In preparation for, during and also after mining activities, environmentally relevant issues are investigated and concrete solution proposals for realisation are developed. Our goal is to minimise negative impacts on nature and the environment and to develop compensation measures at an early stage.

Measures are:

  • Surface and groundwater monitoring
  • Processing of mine, process, grey and black water
  • Utilisation of all usable mineral resources
  • Short transport distances
  • Minimisation of dust and noise emissions as well as the space required above ground (processing takes place underground)
  • Creation of compensation areas in the course of forest conversion

After completion of the raw material exploitation, the final operating plan is implemented in coordination with the Saxon Mining Authority:

  • Dismantling of all installations (underground and above ground)
  • Cancelling of mine drainage
  • Safekeeping of the accesses to the mine workings according to the planned subsequent use
  • Gradual redesign and renaturation of the waste dump, ideally complete dismantling of the waste dump
  • Continuation of the monitoring programme, in particular for the protected goods water and air, until release from mining supervision

Safety

Safety is our top priority. Mining involves some special features and also hazards. It is therefore particularly important to take appropriate measures to ensure the safety of our employees and local residents. Various laws and regulations (e.g. BBergG, ABBergV, KlimaBergV, GesBergV, StrlSchG, StrlSchV) form the basis for ensuring occupational safety in mining. To implement the legal requirements, we work closely with experts in the fields of radiation protection and mine rescue, among others.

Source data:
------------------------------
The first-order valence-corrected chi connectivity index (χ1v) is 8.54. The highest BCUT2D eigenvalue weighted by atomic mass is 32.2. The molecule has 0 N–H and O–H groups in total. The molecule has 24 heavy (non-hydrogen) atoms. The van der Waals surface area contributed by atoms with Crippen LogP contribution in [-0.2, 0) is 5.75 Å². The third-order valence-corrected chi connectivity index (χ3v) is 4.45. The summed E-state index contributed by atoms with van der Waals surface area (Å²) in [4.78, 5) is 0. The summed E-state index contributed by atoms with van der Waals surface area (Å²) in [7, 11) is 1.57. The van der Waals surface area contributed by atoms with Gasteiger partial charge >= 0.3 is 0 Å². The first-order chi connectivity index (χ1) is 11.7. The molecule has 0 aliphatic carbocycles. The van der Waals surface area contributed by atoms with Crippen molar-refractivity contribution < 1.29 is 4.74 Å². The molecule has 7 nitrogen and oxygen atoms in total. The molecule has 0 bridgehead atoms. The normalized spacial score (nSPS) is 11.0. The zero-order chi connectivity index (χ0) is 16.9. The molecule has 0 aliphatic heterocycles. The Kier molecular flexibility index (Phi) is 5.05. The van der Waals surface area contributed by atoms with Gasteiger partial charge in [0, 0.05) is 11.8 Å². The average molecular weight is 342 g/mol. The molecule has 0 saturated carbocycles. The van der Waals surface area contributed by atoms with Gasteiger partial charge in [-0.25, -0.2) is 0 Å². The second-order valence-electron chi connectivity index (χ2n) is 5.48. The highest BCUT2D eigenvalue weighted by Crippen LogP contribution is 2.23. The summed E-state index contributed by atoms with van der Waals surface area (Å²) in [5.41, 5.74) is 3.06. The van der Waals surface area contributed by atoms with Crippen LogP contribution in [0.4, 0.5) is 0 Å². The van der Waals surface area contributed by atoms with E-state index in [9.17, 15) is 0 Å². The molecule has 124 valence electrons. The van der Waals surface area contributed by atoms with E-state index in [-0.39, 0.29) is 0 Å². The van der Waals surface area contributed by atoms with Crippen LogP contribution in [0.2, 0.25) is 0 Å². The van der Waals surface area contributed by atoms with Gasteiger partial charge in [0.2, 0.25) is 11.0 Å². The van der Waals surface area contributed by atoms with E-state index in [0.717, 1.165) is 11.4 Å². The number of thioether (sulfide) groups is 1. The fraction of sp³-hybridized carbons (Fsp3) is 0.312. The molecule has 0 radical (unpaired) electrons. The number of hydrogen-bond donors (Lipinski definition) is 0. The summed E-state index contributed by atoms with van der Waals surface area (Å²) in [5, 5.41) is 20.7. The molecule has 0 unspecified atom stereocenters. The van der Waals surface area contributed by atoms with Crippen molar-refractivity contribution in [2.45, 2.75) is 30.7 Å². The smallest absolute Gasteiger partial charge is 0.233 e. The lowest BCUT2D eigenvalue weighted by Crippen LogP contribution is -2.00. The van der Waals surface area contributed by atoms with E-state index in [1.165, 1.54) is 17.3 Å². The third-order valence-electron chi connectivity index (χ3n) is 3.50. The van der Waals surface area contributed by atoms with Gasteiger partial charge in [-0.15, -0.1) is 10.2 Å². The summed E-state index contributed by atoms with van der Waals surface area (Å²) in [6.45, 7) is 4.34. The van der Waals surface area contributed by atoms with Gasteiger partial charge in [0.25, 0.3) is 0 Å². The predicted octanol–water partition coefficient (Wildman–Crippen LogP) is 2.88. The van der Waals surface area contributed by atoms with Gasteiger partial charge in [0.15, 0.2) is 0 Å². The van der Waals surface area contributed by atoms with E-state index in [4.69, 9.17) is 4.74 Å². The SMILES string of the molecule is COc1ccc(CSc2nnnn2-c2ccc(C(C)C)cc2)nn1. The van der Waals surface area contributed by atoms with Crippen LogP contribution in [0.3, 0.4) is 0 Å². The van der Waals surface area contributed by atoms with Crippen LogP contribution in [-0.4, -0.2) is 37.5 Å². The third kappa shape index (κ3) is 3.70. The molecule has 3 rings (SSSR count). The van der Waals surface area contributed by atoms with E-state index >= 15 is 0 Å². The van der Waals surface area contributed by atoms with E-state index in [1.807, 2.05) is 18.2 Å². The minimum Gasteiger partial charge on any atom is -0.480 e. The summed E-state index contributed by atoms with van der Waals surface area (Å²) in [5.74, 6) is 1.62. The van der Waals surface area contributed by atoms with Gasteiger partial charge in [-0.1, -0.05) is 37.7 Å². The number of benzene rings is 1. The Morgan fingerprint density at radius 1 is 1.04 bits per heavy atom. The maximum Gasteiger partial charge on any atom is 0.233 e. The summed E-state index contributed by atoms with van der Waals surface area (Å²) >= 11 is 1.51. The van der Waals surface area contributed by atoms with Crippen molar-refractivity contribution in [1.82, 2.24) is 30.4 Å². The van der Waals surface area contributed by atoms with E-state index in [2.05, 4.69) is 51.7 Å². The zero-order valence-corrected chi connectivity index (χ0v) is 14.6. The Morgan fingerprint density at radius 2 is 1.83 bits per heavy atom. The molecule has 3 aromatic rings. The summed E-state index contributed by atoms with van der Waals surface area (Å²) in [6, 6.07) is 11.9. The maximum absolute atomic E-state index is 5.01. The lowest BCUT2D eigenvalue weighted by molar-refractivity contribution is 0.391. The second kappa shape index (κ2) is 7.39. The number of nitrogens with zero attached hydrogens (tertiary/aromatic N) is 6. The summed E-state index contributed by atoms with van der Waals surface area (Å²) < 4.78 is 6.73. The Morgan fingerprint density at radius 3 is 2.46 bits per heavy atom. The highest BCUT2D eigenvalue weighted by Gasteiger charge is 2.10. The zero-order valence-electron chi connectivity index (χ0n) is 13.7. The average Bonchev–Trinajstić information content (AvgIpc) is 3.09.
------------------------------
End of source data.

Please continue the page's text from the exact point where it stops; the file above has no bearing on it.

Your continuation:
Radon

What is Radon?

Radon is a natural, colourless and odourless inert gas. It is about seven times heavier than air (1.3 g/l) and thus the heaviest gas (9.73 g/l). Radon is formed during the radioactive decay of naturally occurring uranium in soils and rocks. All isotopes of radon are unstable, the most common isotope ²²Rn has a half-life of 3.8 days.

Where does Radon occur?

Radon occurs in varying concentrations everywhere in our environment. In the soil, the gas can move on in soil pores and cracks. Since radon is water-soluble, it can also occur in groundwater and surface water.

How dangerous is Radon?

Radon can damage the respiratory tract if you are exposed to too high a concentration over a long period of time. When radon decays in the lungs, substances are formed that can cause damage to lung tissue. Outdoors, radon disperses and dilutes very quickly. Indoors, without sufficient ventilation, it can accumulate and pose a hazard.

Radon and Mining

Regular control measurements are carried out to monitor radon. We plan to reduce the radon concentration at the workplace to a minimum through targeted ventilation and other technical measures such as insulating radon-contaminated pit areas.

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